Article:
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Income Tax in Latvia


Personal Income Tax:

The tax year is calendar year and annual income return has to be filed between 1 March and 1 June of the following taxation year.

Tax rates:

Tax rate for both resident and nonresident is same.

Latvia has adopted a progressive Personal Income Tax (PIT) system from 1 January 2018. Unless the law provides for a different rate, the progressive rate applies based on the level of annual income:

· a rate of 20% applies to an income of up to €20,004;
· any portion of income between €20,004 and €55,000 attracts a rate of 23%; and
· any excess over €55,000 attracts a rate of 31.4%.

Income from capital, other than capital gains, including dividends, prior 2018 has attracted a 10% PIT. Dividends were paid out of profits that have already been charged to a 15% Corporate Income Tax (CIT). Thus dividends were first charged to CIT and then to PIT.

Recent amendment to the PIT Act raise the rate of PIT on dividends to 20%. However, where a company has already charged its profits to CIT, there will be no PIT to pay. This would apply to Latvian, EU/EEA paying companies and other, except for companies from tax havens and micro-business tax payers. In order to apply 0% PIT on dividends, rather than 20% proves on PIT or CIT paid in foreign country will be required to be presented.

At the same time the amendments envisage a two-year period of transition, during which dividends paid out of profits stated in the balance sheet as at 31 December 2017, could be distributed applying a 10% PIT.

Other income from capital, including interest, will also attract a fixed PIT rate of 20% (up from 10%).

From 1 January 2018 the rates for income from capital gains are increased to a fixed PIT rate of 20% (up from 15%). The methods for calculating income from capital gains remain unchanged, but among the rate, also the deadlines for filing capital gains tax returns, will change.

Latvian tax resident recipients of royalties are subject to progressive PIT rates, while Latvian tax payers need to withhold a fixed rate of 20% on resident's royalties. Non-residents attract a fixed rate of 23%.

From 1 January 2013, there is controlled foreign company (CFC) regime in Latvia. The income from substantial participation in controlled foreign entities located in blacklisted jurisdictions (so-called 'tax havens') is subject to progressive PIT rate as of 2018 (23% PIT rate in 2017).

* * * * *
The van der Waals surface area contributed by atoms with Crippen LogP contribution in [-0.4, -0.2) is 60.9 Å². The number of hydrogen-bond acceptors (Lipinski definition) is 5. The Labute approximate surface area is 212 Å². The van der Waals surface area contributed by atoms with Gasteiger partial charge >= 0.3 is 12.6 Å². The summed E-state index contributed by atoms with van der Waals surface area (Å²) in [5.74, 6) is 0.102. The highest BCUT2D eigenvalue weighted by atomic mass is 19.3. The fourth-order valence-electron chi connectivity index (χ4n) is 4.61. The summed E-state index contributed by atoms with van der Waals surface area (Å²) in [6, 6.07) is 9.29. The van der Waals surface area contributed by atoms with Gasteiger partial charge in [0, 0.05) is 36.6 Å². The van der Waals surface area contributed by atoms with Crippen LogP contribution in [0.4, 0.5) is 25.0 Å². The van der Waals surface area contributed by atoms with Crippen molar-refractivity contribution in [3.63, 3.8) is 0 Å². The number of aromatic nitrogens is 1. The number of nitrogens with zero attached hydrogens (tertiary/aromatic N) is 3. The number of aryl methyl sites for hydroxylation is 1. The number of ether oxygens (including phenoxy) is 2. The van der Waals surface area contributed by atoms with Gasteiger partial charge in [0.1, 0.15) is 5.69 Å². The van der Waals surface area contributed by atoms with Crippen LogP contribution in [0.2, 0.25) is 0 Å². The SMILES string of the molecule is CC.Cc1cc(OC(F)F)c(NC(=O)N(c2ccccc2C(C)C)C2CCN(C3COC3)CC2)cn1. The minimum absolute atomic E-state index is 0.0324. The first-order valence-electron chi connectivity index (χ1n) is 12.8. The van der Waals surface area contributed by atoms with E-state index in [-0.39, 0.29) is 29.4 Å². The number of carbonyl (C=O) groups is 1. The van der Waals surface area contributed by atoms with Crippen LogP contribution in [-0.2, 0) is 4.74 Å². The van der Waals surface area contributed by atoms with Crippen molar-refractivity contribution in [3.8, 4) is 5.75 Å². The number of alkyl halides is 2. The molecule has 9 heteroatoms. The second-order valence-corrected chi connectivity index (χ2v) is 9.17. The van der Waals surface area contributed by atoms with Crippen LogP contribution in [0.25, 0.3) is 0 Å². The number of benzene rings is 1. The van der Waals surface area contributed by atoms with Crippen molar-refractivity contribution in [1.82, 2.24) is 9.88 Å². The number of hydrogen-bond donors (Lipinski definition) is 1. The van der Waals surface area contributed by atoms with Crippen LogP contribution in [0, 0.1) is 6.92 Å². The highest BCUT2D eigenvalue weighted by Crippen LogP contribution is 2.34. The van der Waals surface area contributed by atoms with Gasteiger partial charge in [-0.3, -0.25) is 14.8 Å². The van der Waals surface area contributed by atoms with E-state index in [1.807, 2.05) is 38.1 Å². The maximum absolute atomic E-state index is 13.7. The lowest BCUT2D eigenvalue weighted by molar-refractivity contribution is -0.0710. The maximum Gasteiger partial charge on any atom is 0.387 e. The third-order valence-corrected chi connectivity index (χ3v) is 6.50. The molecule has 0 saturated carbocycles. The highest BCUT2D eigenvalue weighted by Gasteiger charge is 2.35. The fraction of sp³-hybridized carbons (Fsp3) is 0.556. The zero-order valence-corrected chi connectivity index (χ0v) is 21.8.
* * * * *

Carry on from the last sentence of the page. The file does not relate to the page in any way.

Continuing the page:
Micro-business tax (MBT):

Sole traders may apply for the status of MBT payers. See the Taxes on corporate income section in the Corporate tax summary for more information on MBT.

Residency Rule:

An individual is regarded a Latvian resident if:

·  the individual’s declared place of residence is in Latvia or

·  the individual resides in Latvia for 183 days or more in any 12-month period which starts or ends in the taxation year or

· the individual is a Latvian citizen employed abroad by the government of the Republic of Latvia.

In order to recognize the individual as a Latvian resident, at least one of the conditions mentioned above has to be met. When a foreign individual receives a residency permit in Latvia, he/she becomes a Latvian resident from the moment the residency permit is issued.

Double tax treaty provisions are also considered when defining an individual a resident of Latvia.

Exempt Income:

Contributions to private pension plans:

Contributions made to private pension funds by employers can be excluded from the annual taxable income if the contributions made do not exceed 10 percent from the individual’s gross employment income for the taxation year.

Accident and health insurance premiums:

Insurance premiums paid by the employer are excluded from the taxable income up to a limit of EUR 427 per year provided that:

The term of the life insurance agreement (with accumulation of funds) is not shorter than 5 years;

The term of the life, health and accident insurance agreement (without accumulation of funds) is not shorter than 1 year;

The provisions of the life, health and accident insurance agreement state that insurance award for the insurance case is paid to the insured person or his/her beneficiary.

The excess amount of premium payments is not considered as justified expenses and cannot be deducted from the taxable income.

Meals, lodging and transport:

If expenses are incurred during business trip, the costs are fully non-taxable if there are justifying documents in place such as tickets and cash receipts.

Moving expenses:

If the expenses have been incurred due to the employee’s work, they are non-taxable